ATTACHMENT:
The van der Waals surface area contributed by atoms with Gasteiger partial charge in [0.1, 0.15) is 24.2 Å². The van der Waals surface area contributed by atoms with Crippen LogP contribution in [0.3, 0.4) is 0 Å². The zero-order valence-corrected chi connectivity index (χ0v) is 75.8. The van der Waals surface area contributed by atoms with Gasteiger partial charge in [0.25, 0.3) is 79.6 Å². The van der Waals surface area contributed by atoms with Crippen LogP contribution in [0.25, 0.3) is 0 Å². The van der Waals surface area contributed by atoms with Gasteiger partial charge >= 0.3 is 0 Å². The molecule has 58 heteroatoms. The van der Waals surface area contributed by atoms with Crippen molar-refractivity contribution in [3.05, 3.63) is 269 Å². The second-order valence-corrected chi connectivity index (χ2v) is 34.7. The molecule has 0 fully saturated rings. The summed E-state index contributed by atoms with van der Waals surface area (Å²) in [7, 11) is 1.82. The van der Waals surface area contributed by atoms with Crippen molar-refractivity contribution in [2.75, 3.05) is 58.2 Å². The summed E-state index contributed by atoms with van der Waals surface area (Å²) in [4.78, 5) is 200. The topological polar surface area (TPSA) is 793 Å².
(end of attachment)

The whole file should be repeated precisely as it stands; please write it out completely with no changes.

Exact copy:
The van der Waals surface area contributed by atoms with Gasteiger partial charge in [0.1, 0.15) is 24.2 Å². The van der Waals surface area contributed by atoms with Crippen LogP contribution in [0.3, 0.4) is 0 Å². The zero-order valence-corrected chi connectivity index (χ0v) is 75.8. The van der Waals surface area contributed by atoms with Gasteiger partial charge in [0.25, 0.3) is 79.6 Å². The van der Waals surface area contributed by atoms with Crippen LogP contribution in [0.25, 0.3) is 0 Å². The van der Waals surface area contributed by atoms with Gasteiger partial charge >= 0.3 is 0 Å². The molecule has 58 heteroatoms. The van der Waals surface area contributed by atoms with Crippen molar-refractivity contribution in [3.05, 3.63) is 269 Å². The second-order valence-corrected chi connectivity index (χ2v) is 34.7. The molecule has 0 fully saturated rings. The summed E-state index contributed by atoms with van der Waals surface area (Å²) in [7, 11) is 1.82. The van der Waals surface area contributed by atoms with Crippen molar-refractivity contribution in [2.75, 3.05) is 58.2 Å². The summed E-state index contributed by atoms with van der Waals surface area (Å²) in [4.78, 5) is 200. The topological polar surface area (TPSA) is 793 Å².